Unfortunately ……. growth does not happen while we stay settled in our comfort zone. Risk, new discovery, surprises, breaking our pattern, and even tragedy (unfortunately), THESE are the things that stimulate growth. Change, steady change is what builds ones character. We humans fear change, but we need it in order to keep our sense of purpose.
With that being said, lets make it our personal mission to make a point every week to do something we have never done before. Something risky, something new, something that makes our blood boil. Now these things don’t have to be big every time, but they should make us sweat a little.
It is THESE experiences, that are part of the “Value added” part of our lives.
I had an interesting experience in taking my daughter to a little video arcade recently (in a mall). For the first time ever, I was patroning a completely automated arcade. I was fascinated at the idea. There was not an employee/associate in the entire place.
Like many arcades, it had a currency system by which players of the games earn tickets that they could trade in later for prizes. However when we desired to do just that, the prizes were kept in a sorta vending machine, at which we would enter the tickets in a slot and then key in the prize slot ID we desired (ya know …. like a vending machine).
I appreciated the efficiency of it. Perfect minimization. As much as I am a proponent of human interaction/connection, I appreciated the efficiency of this system. It never occurred to me before, but an arcade is the perfect “walk-in” business to be neigh staff-less. All that is required is an owner to come in after close, clean up, maintain, collect the profits, do the books, ……… and that’s about it. On occasion he may need to call a technician to fix a machine or two.
……… Then something happened. Two things actually. First, my daughter won 100 TICKETS playing one of the games, but before the game dispensed said tickets, it froze. We were stiffed. THEN later, when we went to the prize machine to cash in all the tickets she earned, the machines mechanics stalled, thus robbing her of the prize. Of course those tickets/points were still deducted from her total anyway …….. stiffed again. And remember, there are NO EMPLOYEES, so there was no-one we could even go to about these issues. I suppose we could have complained at the mall front desk and eventually got redemption if we pushed the matter, but it’s just not worth it.
So it is, that even in a seemingly clear case of “perfect full automation”, human interaction is required. In this day and age, we still need at least one human person there supervising an arcade to help customers.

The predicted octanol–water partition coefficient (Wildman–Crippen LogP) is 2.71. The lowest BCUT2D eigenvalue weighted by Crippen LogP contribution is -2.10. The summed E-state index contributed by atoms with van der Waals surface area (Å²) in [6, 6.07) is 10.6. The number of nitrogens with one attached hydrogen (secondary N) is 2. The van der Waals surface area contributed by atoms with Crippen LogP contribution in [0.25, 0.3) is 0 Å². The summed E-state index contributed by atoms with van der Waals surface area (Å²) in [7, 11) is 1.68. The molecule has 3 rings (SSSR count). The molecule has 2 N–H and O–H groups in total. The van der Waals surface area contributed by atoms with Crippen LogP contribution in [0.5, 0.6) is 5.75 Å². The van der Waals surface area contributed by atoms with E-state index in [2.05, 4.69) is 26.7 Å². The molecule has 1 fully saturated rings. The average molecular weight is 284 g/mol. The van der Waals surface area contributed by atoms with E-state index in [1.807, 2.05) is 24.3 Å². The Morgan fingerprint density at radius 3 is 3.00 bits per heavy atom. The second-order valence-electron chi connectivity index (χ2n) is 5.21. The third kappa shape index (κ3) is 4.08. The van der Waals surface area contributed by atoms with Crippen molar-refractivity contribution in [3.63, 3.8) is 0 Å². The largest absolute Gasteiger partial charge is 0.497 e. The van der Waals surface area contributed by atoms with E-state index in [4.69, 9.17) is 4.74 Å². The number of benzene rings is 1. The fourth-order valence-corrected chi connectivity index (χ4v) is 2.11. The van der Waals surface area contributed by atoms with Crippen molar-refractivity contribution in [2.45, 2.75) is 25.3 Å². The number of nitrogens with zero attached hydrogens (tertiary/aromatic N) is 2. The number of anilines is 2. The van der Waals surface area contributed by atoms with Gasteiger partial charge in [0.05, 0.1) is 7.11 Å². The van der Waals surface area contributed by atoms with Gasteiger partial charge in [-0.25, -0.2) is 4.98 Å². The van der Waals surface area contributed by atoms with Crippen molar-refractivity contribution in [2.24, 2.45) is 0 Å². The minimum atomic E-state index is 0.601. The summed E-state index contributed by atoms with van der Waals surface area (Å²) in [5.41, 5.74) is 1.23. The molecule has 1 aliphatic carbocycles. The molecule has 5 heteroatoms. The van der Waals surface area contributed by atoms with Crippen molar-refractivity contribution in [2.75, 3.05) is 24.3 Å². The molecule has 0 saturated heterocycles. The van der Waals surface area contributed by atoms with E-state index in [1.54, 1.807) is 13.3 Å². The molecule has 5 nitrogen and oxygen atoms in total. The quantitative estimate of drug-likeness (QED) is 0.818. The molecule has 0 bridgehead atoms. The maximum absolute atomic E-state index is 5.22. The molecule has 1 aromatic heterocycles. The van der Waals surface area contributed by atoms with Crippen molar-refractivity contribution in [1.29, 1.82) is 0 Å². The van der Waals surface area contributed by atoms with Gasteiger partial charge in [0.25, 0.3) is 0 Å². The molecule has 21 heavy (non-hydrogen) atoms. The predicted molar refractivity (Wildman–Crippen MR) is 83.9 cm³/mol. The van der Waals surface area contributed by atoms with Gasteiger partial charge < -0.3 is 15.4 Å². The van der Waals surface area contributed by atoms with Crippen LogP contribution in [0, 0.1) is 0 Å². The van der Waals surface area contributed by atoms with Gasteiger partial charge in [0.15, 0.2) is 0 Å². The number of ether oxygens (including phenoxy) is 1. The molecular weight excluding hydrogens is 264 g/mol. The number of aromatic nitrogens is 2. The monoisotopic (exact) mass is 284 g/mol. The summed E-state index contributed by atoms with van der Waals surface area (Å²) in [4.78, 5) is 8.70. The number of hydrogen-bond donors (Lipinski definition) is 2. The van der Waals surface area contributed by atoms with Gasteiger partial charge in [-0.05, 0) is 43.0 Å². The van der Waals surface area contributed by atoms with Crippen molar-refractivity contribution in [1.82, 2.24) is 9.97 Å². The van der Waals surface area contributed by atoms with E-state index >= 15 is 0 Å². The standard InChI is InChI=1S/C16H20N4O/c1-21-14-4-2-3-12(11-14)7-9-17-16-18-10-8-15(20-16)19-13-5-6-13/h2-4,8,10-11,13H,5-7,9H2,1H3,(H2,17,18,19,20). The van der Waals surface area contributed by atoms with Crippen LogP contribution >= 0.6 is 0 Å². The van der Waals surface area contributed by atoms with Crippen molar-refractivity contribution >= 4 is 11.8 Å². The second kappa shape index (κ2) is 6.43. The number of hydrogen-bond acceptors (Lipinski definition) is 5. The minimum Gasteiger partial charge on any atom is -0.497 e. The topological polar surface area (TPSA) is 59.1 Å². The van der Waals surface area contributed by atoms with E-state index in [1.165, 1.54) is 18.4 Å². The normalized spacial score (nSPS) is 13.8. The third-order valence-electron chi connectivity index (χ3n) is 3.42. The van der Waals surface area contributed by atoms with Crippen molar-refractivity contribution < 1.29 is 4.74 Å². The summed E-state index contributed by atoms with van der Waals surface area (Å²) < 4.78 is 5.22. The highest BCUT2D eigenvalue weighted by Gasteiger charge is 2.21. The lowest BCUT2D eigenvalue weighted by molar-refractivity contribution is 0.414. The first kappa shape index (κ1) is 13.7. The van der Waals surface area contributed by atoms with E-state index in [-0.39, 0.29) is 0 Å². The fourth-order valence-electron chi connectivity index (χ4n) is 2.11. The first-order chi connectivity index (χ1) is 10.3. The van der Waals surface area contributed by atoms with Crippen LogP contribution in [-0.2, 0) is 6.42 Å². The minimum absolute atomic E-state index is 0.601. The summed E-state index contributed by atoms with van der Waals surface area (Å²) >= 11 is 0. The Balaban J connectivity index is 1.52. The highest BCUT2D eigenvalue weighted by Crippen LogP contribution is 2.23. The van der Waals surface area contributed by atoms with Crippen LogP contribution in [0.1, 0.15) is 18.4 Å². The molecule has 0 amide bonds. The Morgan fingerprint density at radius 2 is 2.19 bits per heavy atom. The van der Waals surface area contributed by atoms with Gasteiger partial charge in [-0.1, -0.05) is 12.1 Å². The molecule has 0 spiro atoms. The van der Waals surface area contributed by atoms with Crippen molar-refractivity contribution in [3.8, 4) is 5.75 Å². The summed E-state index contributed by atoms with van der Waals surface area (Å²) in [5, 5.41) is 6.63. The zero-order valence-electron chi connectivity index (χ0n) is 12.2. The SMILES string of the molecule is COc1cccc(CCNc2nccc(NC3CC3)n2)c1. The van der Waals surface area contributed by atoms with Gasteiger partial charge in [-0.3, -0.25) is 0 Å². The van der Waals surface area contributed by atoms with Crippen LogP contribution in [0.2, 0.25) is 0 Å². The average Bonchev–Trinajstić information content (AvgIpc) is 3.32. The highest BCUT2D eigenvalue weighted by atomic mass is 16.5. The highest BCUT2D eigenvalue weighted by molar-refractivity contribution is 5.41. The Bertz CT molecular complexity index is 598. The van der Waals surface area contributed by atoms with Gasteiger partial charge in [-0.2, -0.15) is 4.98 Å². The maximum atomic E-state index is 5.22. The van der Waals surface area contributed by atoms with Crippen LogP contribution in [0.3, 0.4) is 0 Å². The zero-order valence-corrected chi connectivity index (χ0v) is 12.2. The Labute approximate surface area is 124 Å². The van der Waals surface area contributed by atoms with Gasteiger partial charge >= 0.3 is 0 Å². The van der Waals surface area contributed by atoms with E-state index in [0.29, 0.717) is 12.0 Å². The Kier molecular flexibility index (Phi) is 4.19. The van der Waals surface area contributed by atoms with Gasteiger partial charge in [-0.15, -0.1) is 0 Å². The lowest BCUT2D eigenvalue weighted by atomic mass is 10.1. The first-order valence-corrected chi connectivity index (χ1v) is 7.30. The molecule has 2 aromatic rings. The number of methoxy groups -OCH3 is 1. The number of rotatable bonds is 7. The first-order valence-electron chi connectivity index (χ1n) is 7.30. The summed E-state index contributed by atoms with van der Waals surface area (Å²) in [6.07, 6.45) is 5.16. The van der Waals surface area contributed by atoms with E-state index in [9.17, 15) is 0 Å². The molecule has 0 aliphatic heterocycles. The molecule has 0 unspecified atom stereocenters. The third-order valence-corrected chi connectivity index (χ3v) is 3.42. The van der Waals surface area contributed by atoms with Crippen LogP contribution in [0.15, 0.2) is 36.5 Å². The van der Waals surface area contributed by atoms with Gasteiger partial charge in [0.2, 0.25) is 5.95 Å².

We humans almost instinctively feel the need to bring that which gives us pleasure, joy, closer to us. It is the reason why we expand our living space, our home. We want to bring all the things we like together in one place, in a controlled environment. A safe environment.
Want to go swimming? Instead of a lake/beach trip, get a pool.
Want to have a cookout? Forget the local park, put a grill in the backyard.
Like to play games? Forget the local arcade, pool hall, and bowling alley. Bring games to the home in the form of video game consoles, pool table, ……. there is a home version of everything.
Exercise? ….. meh. We’ve got a treadmill at home.
Having all the things you like to do in one controlled place is convenient, …. so yeah ….. I get that. Is it safer?…… of course it is, because it’s in a controlled environment.
The problem with a controlled environment however, is that nothing new ever happens. Everything happens exactly as we planned, and we are not exposed to anything new. The experiences are always the same. How long can we expect to have the same cookout, in the same environment, with the same people, and continue to grow as people. We want everything we do to be in a safe, controlled environment (controlled by us), but expect to become more cultured, more rounded people. This is a contradiction, clearly.
So the price we pay for convenience, control, and security, is lack of exposure. Which in the end means lack of growth.
If we are to grow as people we need to get out of the house, try new things, have new experiences, meet new people. The stranger and more awkward for us, the better, as there is much more learning potential outside our comfort zone.
A Minimalist feels no desire for a big backyard, because a Minimalist is open enough to new adventures, new experiences, to believe that the entire world IS their backyard. Limiting ones self to the experiences they can fit in their personal plot of land is small minded thinking, and perhaps a tad bit paranoid.
Big property -> small mind.
Small property -> open mind.
We can never have much growth being exposed only to what we permit in our backyards just because IT IS CONTROLLED BY US. We can only grow as people when we are in situations where we DON’T have control of our situation. It’s the only time we are learning anything new.